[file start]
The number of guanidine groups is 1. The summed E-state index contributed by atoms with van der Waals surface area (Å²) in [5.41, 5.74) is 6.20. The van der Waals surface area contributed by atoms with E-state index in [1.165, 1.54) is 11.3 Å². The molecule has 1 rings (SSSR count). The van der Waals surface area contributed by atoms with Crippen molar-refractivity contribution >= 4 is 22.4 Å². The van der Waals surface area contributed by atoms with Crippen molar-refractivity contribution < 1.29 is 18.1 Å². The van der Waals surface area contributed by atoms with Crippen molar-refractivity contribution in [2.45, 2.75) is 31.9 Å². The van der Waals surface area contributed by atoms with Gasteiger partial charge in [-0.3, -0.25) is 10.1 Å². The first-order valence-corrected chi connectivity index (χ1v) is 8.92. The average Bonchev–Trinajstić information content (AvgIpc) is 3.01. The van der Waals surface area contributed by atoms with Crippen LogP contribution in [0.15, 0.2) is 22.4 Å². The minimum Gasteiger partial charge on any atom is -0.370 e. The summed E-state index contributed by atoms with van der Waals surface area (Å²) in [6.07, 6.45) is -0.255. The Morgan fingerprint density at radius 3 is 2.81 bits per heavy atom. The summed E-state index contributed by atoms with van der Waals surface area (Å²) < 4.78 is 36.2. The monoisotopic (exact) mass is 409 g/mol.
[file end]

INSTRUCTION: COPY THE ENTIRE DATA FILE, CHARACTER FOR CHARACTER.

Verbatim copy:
The number of guanidine groups is 1. The summed E-state index contributed by atoms with van der Waals surface area (Å²) in [5.41, 5.74) is 6.20. The van der Waals surface area contributed by atoms with E-state index in [1.165, 1.54) is 11.3 Å². The molecule has 1 rings (SSSR count). The van der Waals surface area contributed by atoms with Crippen molar-refractivity contribution >= 4 is 22.4 Å². The van der Waals surface area contributed by atoms with Crippen molar-refractivity contribution < 1.29 is 18.1 Å². The van der Waals surface area contributed by atoms with Crippen molar-refractivity contribution in [2.45, 2.75) is 31.9 Å². The van der Waals surface area contributed by atoms with Gasteiger partial charge in [-0.3, -0.25) is 10.1 Å². The first-order valence-corrected chi connectivity index (χ1v) is 8.92. The average Bonchev–Trinajstić information content (AvgIpc) is 3.01. The van der Waals surface area contributed by atoms with Crippen LogP contribution in [0.15, 0.2) is 22.4 Å². The minimum Gasteiger partial charge on any atom is -0.370 e. The summed E-state index contributed by atoms with van der Waals surface area (Å²) in [6.07, 6.45) is -0.255. The Morgan fingerprint density at radius 3 is 2.81 bits per heavy atom. The summed E-state index contributed by atoms with van der Waals surface area (Å²) < 4.78 is 36.2. The monoisotopic (exact) mass is 409 g/mol.